Sebastian: Spell in ‘normal’ world gave me impetus to succeed in rugby

The prop had to drop into the semi-pro ranks and got a job as a butcher in Carmarthen to make ends meet.

Javan Sebastian admitted to being “a bit overwhelmed” about the prospect of making his first start for Scotland at a World Cup after bouncing back from a “dark” spell working as a butcher when he feared his professional rugby career was over.

After failing to earn a contract in 2016, the Wales-born prop had to drop into the semi-pro ranks and got a job as a butcher in Carmarthen to make ends meet.

At that point, resigned to the likelihood that it was not to be for him at the top end of the game, Sebastian could never have envisaged he would go on to represent Scotland – the nation of his father’s birth – at a World Cup in France.

“I was a bit overwhelmed when Gregor (Townsend, the head coach) told me I was going to be starting tight-head,” said Sebastian, reflecting on the fact that – after six appearances for Scotland as a substitute – he will make his first start in Saturday’s World Cup Pool B match against Romania in Lille.

“I was quite surprised to even be selected in the World Cup squad. It’s a massive achievement to be selected in any squad, so to get a starting place is pretty surreal.”

After struggling to break through at Scarlets and then having an unfulfilling loan stint at Glasgow, Sebastian dropped out of the professional game aged 22 to become a butcher while playing part-time for Carmarthen Quins.

“That was a dark time,” he recalled, speaking from the Stade Pierre Mauroy in Lille on the eve of his World Cup bow. “It was after I left Glasgow, having been there for a year. I went back home (to Wales) to have my first-born.

“I took a year out of rugby and didn’t really end up having a job so I applied to be a butcher and play semi-pro.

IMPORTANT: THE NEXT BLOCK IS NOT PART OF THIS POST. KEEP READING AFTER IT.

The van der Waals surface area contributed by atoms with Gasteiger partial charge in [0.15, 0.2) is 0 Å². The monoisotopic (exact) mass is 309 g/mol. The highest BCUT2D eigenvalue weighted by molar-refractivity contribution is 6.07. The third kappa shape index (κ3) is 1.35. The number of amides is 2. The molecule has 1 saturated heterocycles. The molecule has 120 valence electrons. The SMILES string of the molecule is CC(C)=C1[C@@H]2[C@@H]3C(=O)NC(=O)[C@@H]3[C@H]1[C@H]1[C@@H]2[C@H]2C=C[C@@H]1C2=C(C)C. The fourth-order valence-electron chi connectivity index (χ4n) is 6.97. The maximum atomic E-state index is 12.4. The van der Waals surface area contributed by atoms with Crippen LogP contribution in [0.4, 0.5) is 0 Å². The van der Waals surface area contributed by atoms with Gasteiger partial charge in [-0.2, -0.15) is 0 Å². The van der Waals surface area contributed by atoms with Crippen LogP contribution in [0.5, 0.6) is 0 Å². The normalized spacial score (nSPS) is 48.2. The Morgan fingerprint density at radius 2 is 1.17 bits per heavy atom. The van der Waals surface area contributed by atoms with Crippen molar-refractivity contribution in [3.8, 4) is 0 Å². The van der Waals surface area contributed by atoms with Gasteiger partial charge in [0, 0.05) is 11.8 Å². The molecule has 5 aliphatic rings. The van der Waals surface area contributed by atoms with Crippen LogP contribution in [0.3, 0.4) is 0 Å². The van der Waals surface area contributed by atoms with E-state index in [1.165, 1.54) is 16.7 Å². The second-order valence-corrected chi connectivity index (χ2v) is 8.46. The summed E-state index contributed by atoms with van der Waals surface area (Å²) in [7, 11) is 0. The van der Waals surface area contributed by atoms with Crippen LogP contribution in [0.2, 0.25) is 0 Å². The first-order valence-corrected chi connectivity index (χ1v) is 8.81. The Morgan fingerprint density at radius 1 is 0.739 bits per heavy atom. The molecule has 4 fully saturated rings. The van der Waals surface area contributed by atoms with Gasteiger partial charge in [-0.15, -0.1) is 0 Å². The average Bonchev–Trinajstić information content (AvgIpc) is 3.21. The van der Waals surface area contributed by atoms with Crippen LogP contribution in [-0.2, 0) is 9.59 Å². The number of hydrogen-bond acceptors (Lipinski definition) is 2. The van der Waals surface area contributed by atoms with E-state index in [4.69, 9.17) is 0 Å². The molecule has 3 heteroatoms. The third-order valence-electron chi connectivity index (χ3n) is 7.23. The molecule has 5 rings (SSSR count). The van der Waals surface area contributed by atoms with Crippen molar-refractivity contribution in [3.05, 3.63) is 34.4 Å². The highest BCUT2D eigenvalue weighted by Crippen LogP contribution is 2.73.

“I worked in the butcher’s for about two months. I couldn’t hack it any longer than that. It was dark, not a nice place.

“I thought my professional rugby career was pretty much over, so I took a year out to reflect and get back to normal life.

“It made me open my eyes to what I could potentially do. Being a butcher or any other normal job is quite tough. I’m not saying that being a rugby player isn’t tough, but the real world is scary.

“I discovered normal life wasn’t for me, so I thought I would try to play rugby again.”

Sebastian was cajoled in that regard by his coaches at Carmarthen who felt he was too good to be playing at such a lowly level and helped him earn a second chance with Scarlets in 2017. He became a prominent figure at the Parc y Scarlets until joining Edinburgh this summer on a two-year deal.

“Playing semi-pro in Wales was pretty dark,” he said. “You go to places like Neath, Cross Keys away, when it’s raining and it’s seven o’clock at night and the pitches are deep in mud. It’s not a nice place to play.

“The coaches at the time were Craig Evans and Richard Kelly. They really pushed me on to try and go for more than what I was doing at that time. Richard was also a coach at Scarlets, so he really pushed me to get back in.”

Sebastian – effectively Scotland’s third-choice tighthead – feels his move to Edinburgh can help him progress further.

“It’s just another step on the journey where I want to project on to the next level,” he said.

“Edinburgh have a strong pack, so trying to play some expansive rugby within that pack will benefit me.”

Scotland srum coach Pieter de Villiers was full of praise for the way Sebastian has forced his way into contention for his first international start in a match Scotland must win with a bonus point to keep alive their hopes of reaching the quarter-final.

“It is a well-deserved start,” he said. “He’s had a great preparation period and is very well respected within the group.

“In terms of the set-piece, I think he’s one of the best scrummaging tightheads out there. You can ask any front-row player, they’ll always back Javan to pack down in a scrum.

“Playing at Edinburgh next season, it’ll be good for him to develop alongside his international team-mates. It’ll be good to have him closer to home and to see him grow.”

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